The newspaper industry must change, or become yesterday's news

Mobile technology and the Internet are transforming news. Whether newspapers are involved is up to them.

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In Internet parlance, news attracted eyeballs to newspapers and advertisements monetized those eyeballs.

In the electronic era, newspaper companies are doing the cost part, but other companies are doing the revenue part. And that's why newspaper companies think they're in trouble. But they're wrong.

Newspapers fail because they're inefficient

At the time I was writing this column, Google News offered 3,436 stories about the opening of the movie Hunger Games this weekend. Of course, many of those are copies of stories disseminated by news syndicates, or versions articles that have otherwise been repurposed from other sources. But there's little doubt that at least several hundred separate news organizations devoted reporting, writing, editing and other resources to that story, repeating the exact same short list of facts about the movie. Hundreds of writers, hundreds of editors, hundreds of copy editors and hundreds of Web production staffers were all paid when five or 10 of each would have done the trick.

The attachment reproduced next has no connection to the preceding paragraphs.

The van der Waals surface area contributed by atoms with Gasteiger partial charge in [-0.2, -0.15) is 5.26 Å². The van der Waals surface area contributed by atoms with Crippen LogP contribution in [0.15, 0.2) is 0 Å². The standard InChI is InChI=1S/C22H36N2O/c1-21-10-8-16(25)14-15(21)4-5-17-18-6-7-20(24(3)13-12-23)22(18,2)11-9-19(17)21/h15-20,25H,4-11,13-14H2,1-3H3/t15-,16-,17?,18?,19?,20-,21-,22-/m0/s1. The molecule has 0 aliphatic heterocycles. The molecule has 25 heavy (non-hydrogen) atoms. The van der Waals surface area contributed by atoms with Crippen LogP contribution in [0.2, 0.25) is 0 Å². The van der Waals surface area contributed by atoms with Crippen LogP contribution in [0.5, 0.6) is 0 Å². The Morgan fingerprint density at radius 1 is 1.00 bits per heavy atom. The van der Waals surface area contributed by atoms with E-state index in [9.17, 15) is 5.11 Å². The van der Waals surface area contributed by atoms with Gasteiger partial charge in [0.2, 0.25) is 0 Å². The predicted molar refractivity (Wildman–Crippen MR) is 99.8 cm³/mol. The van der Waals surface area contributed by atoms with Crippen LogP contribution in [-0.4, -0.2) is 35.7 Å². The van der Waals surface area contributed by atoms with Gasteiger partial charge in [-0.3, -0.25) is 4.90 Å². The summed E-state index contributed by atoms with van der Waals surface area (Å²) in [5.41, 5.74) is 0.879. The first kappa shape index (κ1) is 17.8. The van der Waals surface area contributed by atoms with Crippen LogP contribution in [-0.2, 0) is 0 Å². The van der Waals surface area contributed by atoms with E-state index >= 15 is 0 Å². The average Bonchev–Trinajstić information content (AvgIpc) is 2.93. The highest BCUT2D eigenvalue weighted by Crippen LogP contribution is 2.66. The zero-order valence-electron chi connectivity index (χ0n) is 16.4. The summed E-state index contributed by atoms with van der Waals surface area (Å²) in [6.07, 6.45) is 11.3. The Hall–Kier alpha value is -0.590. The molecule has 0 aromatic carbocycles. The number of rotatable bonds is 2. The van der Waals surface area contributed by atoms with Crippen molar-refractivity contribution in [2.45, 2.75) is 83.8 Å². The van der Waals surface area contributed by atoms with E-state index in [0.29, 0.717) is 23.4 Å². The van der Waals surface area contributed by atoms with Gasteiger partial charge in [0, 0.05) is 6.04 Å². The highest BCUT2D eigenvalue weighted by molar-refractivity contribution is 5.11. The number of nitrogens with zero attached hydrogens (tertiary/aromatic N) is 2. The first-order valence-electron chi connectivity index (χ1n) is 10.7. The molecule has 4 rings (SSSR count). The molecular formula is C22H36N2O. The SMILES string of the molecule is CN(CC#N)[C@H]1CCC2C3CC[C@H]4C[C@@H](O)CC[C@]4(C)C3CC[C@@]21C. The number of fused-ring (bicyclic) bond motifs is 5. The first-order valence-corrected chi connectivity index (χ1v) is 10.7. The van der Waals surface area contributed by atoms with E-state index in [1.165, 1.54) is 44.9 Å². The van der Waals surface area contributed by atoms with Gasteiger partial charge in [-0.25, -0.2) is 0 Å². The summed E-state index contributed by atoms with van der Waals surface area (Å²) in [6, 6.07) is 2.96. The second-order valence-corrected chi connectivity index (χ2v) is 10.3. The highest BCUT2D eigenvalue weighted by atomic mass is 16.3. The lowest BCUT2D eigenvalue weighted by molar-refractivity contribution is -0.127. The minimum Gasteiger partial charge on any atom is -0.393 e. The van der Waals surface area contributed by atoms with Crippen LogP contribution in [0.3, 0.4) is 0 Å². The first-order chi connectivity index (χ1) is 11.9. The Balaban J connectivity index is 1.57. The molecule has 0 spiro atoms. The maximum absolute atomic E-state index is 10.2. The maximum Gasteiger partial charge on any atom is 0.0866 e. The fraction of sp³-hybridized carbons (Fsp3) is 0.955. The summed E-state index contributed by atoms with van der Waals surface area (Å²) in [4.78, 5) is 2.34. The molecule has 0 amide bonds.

If the pizza industry worked this way, you'd order a pizza and 300 delivery people from 300 restaurants would show up at your door in 30 minutes or less. You'd pick one, and Google would be paid a dollar. The restaurants would have a hard time staying in business.

Worst of all, the radical duplication of effort in the newspaper industry results in an inferior product. Hundreds or thousands of newspapers are each trying to cover the same top 100 stories every day, while tens of thousands of stories go unreported. Instead of spending their talents and energies chasing down original or unique stories, reporters are competing with each other to cover the exact same stories.

The Internet will make news efficient with or without newspapers

News isn't going to remain inefficient. The Internet will ruthlessly punish the wrong approach and shamelessly reward the right one. In fact, it's already happening.

Some of the best stories these days are dug up by amateur bloggers and citizen journalists who work for free. Why? Because professional reporters are too busy duplicating each others' efforts.

Five years from now, a "newspaper" for nearly everyone will be a high-resolution tablet running apps that aggregate news from a variety of curated sources.

Something like this already exists. For example, I use a $3 app called gNews that gives me global, national and local news "curated" by Google News algorithms. I read it in the same way I used to read the paper newspaper, and not the way I skim news online when I'm at my desk.

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